Rythu Bazaars, one of the few government initiatives that received overwhelming response, is fast losing patronage these days with genuine farmers said to be inclined to sell their products locally rather than coming to the market.
But consumers continue to throng the Rythu Bazaar complexes, the government-run integrated centres selling farmers’ produce directly to consumers, eliminating middlemen.
The development assumes significance in the light of the government’s decision to allow foreign direct investment in multi-brand retail as experts see Rythu Bazaar in Andhra Pradesh and similar initiatives in other States as a major factor that could help protect the interests of farmers.
Rythu Bazaars in A.P., an initiative of former Chief Minister N. Chandrababu Naidu in 1999, figured in papers presented at a workshop on FDI in multi-brand retail and its implications on farmers and other sections engaged in traditional retail businesses. An Associate Professor at the Institute of Public Enterprises, Anji Raju, made important observation in his paper ‘Organised retail for the benefit of farmers: Some observations in the Indian context’.
According to Prof. Raju, Rythu Bazaars were important constituents addressing marketing infrastructure needs for farmers in that they would help eliminate middlemen and thus give reasonable returns for farmers. As for consumers, they will get produce, farm fresh, for prices much lower than the market rates.
There are 107 bazaars including nine in the twin cities and most of them are operated from the premises developed by the government. The experiment helped reduce prices in other vegetable markets as well, as vendors used to charge exorbitantly in the past. Farmers could also secure benefits on other counts like absence of payment of commission to agents and market charges as the bazaars were run by the Revenue Department with the assistance from the government. The situation, however, had changed since the past couple of years as the number of farmers coming to the bazaars had dwindled causing concern among the officials concerned.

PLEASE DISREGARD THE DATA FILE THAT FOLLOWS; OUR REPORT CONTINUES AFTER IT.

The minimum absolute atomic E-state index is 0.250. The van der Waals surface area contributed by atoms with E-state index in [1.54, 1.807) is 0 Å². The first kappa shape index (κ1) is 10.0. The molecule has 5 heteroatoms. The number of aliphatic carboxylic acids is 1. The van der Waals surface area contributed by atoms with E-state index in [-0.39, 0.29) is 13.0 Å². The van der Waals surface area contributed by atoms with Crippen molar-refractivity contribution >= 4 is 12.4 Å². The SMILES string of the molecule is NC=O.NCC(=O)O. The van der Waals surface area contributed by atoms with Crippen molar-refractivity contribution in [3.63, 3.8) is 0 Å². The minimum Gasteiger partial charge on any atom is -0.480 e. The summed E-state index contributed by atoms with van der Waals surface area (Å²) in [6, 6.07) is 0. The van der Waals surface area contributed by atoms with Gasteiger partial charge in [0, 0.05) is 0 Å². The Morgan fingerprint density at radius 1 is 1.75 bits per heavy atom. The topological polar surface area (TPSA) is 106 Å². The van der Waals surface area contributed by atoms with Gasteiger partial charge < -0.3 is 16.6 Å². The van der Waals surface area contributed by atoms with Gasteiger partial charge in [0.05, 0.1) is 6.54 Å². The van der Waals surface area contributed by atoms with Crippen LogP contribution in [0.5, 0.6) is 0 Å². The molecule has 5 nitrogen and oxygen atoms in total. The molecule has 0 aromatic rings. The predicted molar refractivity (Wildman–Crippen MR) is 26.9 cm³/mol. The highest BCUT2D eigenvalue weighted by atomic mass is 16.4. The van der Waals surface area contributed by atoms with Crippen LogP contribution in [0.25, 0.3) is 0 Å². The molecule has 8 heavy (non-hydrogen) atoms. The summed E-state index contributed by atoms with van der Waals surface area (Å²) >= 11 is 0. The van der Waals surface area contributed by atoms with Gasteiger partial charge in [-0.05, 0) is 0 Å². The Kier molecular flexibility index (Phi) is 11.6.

More than the volumes, the initiative helped continue the focus on small farmers and these sections, mostly those selling leafy vegetables still continue their dependence on the Rythu Bazaars. “There is, however, a dip in number of genuine farmers selling potato, onions and other commodities coming from outside the State,” said Director of Marketing Mohd. Israr Ahmed, who is also in-charge CEO, Rythu Bazar.
Setting up of malls like Reliance Fresh by multinationals had its impact on the functioning of Rythu Bazaars as consumers preferred the former in spite of affordability factor involved. “Since farmers are not coming, we are encouraging DWCRA and other groups to sell their products in these markets,” he added.